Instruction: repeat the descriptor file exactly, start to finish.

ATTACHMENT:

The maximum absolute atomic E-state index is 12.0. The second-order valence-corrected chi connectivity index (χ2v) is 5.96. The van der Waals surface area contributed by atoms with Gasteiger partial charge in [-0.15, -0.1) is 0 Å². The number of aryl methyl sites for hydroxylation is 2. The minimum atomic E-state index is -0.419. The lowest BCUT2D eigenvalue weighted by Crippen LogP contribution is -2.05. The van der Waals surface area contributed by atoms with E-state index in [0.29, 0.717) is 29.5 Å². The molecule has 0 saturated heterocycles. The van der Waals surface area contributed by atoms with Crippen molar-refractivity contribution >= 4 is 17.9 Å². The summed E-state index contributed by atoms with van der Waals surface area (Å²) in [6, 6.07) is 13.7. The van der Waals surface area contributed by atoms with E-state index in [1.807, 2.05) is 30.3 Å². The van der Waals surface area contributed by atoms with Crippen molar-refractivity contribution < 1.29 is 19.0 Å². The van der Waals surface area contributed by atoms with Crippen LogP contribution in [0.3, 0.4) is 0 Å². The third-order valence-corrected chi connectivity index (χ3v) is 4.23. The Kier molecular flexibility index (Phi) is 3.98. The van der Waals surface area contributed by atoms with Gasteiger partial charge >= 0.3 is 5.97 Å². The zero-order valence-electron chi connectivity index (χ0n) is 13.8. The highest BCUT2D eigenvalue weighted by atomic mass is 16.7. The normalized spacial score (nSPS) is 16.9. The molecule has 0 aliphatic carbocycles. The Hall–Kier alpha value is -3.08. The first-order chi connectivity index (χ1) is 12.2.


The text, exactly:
The maximum absolute atomic E-state index is 12.0. The second-order valence-corrected chi connectivity index (χ2v) is 5.96. The van der Waals surface area contributed by atoms with Gasteiger partial charge in [-0.15, -0.1) is 0 Å². The number of aryl methyl sites for hydroxylation is 2. The minimum atomic E-state index is -0.419. The lowest BCUT2D eigenvalue weighted by Crippen LogP contribution is -2.05. The van der Waals surface area contributed by atoms with E-state index in [0.29, 0.717) is 29.5 Å². The molecule has 0 saturated heterocycles. The van der Waals surface area contributed by atoms with Crippen molar-refractivity contribution >= 4 is 17.9 Å². The summed E-state index contributed by atoms with van der Waals surface area (Å²) in [6, 6.07) is 13.7. The van der Waals surface area contributed by atoms with E-state index in [1.807, 2.05) is 30.3 Å². The van der Waals surface area contributed by atoms with Crippen molar-refractivity contribution < 1.29 is 19.0 Å². The van der Waals surface area contributed by atoms with Crippen LogP contribution in [0.3, 0.4) is 0 Å². The third-order valence-corrected chi connectivity index (χ3v) is 4.23. The Kier molecular flexibility index (Phi) is 3.98. The van der Waals surface area contributed by atoms with Gasteiger partial charge >= 0.3 is 5.97 Å². The zero-order valence-electron chi connectivity index (χ0n) is 13.8. The highest BCUT2D eigenvalue weighted by atomic mass is 16.7. The normalized spacial score (nSPS) is 16.9. The molecule has 0 aliphatic carbocycles. The Hall–Kier alpha value is -3.08. The first-order chi connectivity index (χ1) is 12.2.